These three steps collectively tackle the categories that we found in many other organizations that had undertaken an agile transformation—for example, structure, people, and process.
The three steps seem clear now in retrospect, but at the time, we knew the transformation would require a level of learning on the go. We made sure we had the right team, charted out the first key steps, and set off, comfortable with the fact that not everything was planned 100 percent. Sometimes in a transformation it is hard to cross the Rubicon, but we decided to take that first step.
Karen Graham: To overcome organizational inertia, we focused on crafting a North Star vision. From there, we redesigned our previous hierarchical structure into purpose-based teams, and we rapidly implemented the structural change that got the transformation going.
One of the benefits of our structural change was being able to set priorities for the work of each team. This freed resources for a change team to focus on the most important work across the directorate.
While this reorganization made us more responsive to change, we quickly realized we could not truly achieve agility by simply reorganizing our floor plate.
McKinsey: How did you gather the right momentum and alignment across the organization?
Karen Graham: We have a very strong and unique team culture in the army. This culture helps us understand agility because we fundamentally know what it feels like from operations. The challenge was figuring out how to embed this team culture across a diverse workforce within a strategic HQ.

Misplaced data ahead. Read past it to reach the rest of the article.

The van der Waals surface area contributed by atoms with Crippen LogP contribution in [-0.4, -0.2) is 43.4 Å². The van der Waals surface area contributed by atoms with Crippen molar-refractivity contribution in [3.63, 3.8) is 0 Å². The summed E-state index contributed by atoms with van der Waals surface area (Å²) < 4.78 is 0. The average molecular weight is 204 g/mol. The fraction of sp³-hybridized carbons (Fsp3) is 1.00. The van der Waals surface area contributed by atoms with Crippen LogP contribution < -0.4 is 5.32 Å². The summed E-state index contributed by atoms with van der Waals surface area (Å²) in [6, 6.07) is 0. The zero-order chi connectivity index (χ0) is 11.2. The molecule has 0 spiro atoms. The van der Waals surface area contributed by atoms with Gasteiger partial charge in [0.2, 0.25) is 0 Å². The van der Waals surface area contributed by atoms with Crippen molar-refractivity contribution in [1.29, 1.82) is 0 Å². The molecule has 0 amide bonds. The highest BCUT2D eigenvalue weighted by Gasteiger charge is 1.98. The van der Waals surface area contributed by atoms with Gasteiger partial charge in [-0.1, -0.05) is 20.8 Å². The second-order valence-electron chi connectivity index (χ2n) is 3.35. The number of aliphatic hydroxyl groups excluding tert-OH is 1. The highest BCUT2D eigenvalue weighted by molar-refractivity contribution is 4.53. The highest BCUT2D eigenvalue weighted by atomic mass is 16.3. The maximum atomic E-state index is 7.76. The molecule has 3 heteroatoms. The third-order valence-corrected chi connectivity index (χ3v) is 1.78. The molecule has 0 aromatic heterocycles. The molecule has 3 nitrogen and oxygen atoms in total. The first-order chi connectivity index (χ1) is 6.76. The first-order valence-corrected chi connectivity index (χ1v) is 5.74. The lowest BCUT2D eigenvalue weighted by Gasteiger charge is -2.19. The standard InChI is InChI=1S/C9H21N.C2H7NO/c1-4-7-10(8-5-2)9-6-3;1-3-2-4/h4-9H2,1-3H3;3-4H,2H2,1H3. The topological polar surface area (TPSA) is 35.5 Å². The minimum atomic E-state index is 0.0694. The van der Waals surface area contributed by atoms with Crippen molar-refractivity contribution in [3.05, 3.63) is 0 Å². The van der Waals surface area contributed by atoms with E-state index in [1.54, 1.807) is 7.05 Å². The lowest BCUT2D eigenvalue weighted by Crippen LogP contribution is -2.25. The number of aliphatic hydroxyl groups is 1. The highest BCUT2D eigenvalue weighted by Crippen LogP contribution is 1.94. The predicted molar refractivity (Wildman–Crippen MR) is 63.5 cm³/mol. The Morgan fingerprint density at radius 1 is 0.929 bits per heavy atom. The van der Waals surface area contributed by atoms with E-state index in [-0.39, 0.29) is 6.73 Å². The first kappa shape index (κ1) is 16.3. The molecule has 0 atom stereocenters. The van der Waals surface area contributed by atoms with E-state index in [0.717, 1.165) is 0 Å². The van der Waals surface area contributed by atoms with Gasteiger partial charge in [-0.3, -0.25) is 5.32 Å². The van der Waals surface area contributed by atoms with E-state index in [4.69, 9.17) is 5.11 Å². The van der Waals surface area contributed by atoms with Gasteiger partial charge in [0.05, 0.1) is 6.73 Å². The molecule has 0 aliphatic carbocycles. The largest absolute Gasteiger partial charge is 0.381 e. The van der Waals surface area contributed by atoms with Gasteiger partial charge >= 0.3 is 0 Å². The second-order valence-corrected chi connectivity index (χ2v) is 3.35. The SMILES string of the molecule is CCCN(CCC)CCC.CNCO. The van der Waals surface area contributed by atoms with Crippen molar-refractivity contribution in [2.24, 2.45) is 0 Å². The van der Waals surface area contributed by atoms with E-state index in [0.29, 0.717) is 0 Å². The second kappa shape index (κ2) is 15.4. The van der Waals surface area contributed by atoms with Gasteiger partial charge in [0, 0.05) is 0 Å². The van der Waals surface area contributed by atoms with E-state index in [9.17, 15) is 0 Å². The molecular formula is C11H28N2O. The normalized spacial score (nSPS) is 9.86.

We really wanted our staff to feel part of this transformation. So from the start, we focused on cocreation and listening. This involved running team health-check sessions to understand pain points and strengths. We also ran the first team training with just the team leads—colonels—to ensure early buy-in and input.
A three-day boot camp to practice agile mind-sets and new ways of working
It was important that this transformation was co-led by the teams themselves, so we crafted the training around a series of team-level interventions. Team training consisted of three full days of both learning and reflection, allowing teams plenty of time to just talk and figure things out together.
In our fast-paced world, we rarely take this much time out to invest in our own development; every team member appreciated this. On reflection, I think the uniqueness of the army’s team culture and our ability to develop a flexible training solution significantly contributed to our overall success.
McKinsey: What has changed for the executives and other leaders in the directorate?
Sharon Nesmith: We are in one another’s minds—we think and act as a leadership team. This really started from our two-day off-site [meeting] for the senior leaders, focused on agile leadership mind-sets and behaviors, where we also got to know one another much more deeply. We collectively developed a vision of where we wanted to take the directorate and the type of leadership we want to breed within our respective teams. This thinking formed the team-level work crafted by our Chief of Staff, Colonel Karen Graham.
To role-model that, we now provide more timely guidance and support through our coaching and enabling mind-set. We seek early opportunities to help one another unblock our work, and we have raised our horizon—so increasingly, we have more time to think and plan ahead rather than to be fixed with the today.